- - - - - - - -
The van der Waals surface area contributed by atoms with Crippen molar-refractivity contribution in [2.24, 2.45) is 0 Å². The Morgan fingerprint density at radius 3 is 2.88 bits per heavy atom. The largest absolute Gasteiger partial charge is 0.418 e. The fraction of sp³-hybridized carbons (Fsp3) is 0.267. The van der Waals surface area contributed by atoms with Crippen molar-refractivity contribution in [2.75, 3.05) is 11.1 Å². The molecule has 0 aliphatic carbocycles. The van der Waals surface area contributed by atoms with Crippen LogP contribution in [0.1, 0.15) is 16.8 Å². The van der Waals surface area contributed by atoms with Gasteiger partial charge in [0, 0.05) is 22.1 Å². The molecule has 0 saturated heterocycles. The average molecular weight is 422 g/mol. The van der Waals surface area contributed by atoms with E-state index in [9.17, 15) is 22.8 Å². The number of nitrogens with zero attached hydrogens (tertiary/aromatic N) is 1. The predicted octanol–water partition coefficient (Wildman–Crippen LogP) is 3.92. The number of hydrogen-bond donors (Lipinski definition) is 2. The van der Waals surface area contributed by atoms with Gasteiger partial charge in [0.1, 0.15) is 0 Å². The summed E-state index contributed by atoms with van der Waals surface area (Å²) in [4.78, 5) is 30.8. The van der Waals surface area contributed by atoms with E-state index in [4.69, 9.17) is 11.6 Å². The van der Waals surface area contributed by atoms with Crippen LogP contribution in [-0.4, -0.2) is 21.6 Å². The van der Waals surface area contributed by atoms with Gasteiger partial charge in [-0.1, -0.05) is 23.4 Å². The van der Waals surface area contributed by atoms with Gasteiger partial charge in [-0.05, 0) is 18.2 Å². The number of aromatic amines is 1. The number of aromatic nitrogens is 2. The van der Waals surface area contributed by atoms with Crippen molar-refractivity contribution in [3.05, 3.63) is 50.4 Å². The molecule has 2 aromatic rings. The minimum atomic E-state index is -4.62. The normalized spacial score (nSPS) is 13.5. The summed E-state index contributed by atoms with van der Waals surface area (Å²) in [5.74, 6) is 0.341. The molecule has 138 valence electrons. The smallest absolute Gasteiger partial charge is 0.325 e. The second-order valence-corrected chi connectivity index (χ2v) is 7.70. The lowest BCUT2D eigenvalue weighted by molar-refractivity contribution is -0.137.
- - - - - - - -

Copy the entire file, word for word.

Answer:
The van der Waals surface area contributed by atoms with Crippen molar-refractivity contribution in [2.24, 2.45) is 0 Å². The Morgan fingerprint density at radius 3 is 2.88 bits per heavy atom. The largest absolute Gasteiger partial charge is 0.418 e. The fraction of sp³-hybridized carbons (Fsp3) is 0.267. The van der Waals surface area contributed by atoms with Crippen molar-refractivity contribution in [2.75, 3.05) is 11.1 Å². The molecule has 0 aliphatic carbocycles. The van der Waals surface area contributed by atoms with Crippen LogP contribution in [0.1, 0.15) is 16.8 Å². The van der Waals surface area contributed by atoms with Gasteiger partial charge in [0, 0.05) is 22.1 Å². The molecule has 0 saturated heterocycles. The average molecular weight is 422 g/mol. The van der Waals surface area contributed by atoms with E-state index in [9.17, 15) is 22.8 Å². The number of nitrogens with zero attached hydrogens (tertiary/aromatic N) is 1. The predicted octanol–water partition coefficient (Wildman–Crippen LogP) is 3.92. The number of hydrogen-bond donors (Lipinski definition) is 2. The van der Waals surface area contributed by atoms with Gasteiger partial charge in [0.1, 0.15) is 0 Å². The summed E-state index contributed by atoms with van der Waals surface area (Å²) in [4.78, 5) is 30.8. The van der Waals surface area contributed by atoms with E-state index in [4.69, 9.17) is 11.6 Å². The van der Waals surface area contributed by atoms with Crippen LogP contribution in [-0.4, -0.2) is 21.6 Å². The van der Waals surface area contributed by atoms with Gasteiger partial charge in [-0.1, -0.05) is 23.4 Å². The van der Waals surface area contributed by atoms with Gasteiger partial charge in [-0.05, 0) is 18.2 Å². The number of aromatic amines is 1. The number of aromatic nitrogens is 2. The van der Waals surface area contributed by atoms with Crippen molar-refractivity contribution in [3.05, 3.63) is 50.4 Å². The molecule has 2 aromatic rings. The minimum atomic E-state index is -4.62. The normalized spacial score (nSPS) is 13.5. The summed E-state index contributed by atoms with van der Waals surface area (Å²) in [5.74, 6) is 0.341. The molecule has 138 valence electrons. The smallest absolute Gasteiger partial charge is 0.325 e. The second-order valence-corrected chi connectivity index (χ2v) is 7.70. The lowest BCUT2D eigenvalue weighted by molar-refractivity contribution is -0.137.